From Family to Facebook to Foreign Fighter – The Attraction of Young Adults to ISIS through Societal Relationships and Social Media
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How, who, and why are western young adults within the United States and the European Union attracted to modern radical Islamic movements such as the Islamic State of Iraq and Syria (ISIS)? How have technology and social media aided these movements in areas such as recruitment, retention, and empathy for the organization? At the beginning of the Global War on Terrorism in 2001, the average foreign fighter in the Middle East was 28 years old. Today, the average age is closer to 21 years old. In the modern age of technology, this current wave of inexperienced jihadists being “radicalized” is now being discussed as a “violent extremist social trend.” Radicalization is not a new concept. Extreme ideology has a long history; yet it has often required face to face exposure to have a lasting effect. These particular Islamic movements appear to inspire both active and sympathetic allegiance by a new group of young fighters via secondary interactions such as internet videos, social media applications and live chats via smart phones. ISIS is considered one of these new radical movements that employs technology to recruit and groom potential members. As terrorist-based groups such as ISIS continue to attract young adults, it is imperative that motivation for joining such groups be researched and analyzed. A “one size fits all” approach to countering violent extremism does not appear to be a viable option for today’s modern, technologically astute society. There are many different pathways to radicalization, and the mechanisms in place that may aid in radicalization operate in different ways for different people at different points in their lives. Through the research conducted during this thesis, I have discovered that contributing factors such as cult and gang association, mental illness, cultural and societal identity, and social media all have the potential to contribute to the radicalization of individuals. Data analysis and a deeper understanding of marginalization factors (host, parental and traditional cultures) aid in countering the recruitment, retention and empathy for groups such as ISIS. As radicalization is considered a long, social process, governments and citizens must gain a greater understanding of the core elements that exist in these processes and be willing to acknowledge that actions on their part may contribute to the problem or to the solution.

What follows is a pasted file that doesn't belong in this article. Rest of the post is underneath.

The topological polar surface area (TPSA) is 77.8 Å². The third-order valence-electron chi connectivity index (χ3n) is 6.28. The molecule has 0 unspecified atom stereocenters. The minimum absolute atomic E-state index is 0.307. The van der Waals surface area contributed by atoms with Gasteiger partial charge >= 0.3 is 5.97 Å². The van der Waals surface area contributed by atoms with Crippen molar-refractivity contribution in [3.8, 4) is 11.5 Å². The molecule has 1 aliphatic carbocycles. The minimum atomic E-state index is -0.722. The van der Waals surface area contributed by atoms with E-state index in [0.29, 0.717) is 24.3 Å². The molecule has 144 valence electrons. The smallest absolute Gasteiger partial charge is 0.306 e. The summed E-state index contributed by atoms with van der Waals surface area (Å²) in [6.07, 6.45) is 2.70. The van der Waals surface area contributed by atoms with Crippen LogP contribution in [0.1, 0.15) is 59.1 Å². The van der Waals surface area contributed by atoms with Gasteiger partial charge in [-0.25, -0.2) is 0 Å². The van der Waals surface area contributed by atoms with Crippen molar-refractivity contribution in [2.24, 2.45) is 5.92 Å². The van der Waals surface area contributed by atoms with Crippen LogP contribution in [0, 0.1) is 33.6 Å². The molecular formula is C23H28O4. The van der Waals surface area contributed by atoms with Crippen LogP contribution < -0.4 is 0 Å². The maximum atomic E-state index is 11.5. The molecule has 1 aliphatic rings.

DepartmentGraduate Liberal Studies
CitationWoodard, Christopher (2017). From Family to Facebook to Foreign Fighter – The Attraction of Young Adults to ISIS through Societal Relationships and Social Media. Master's thesis, Duke University. Retrieved from http://hdl.handle.net/10161/14329.
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Rights for Collection: Graduate Liberal Studies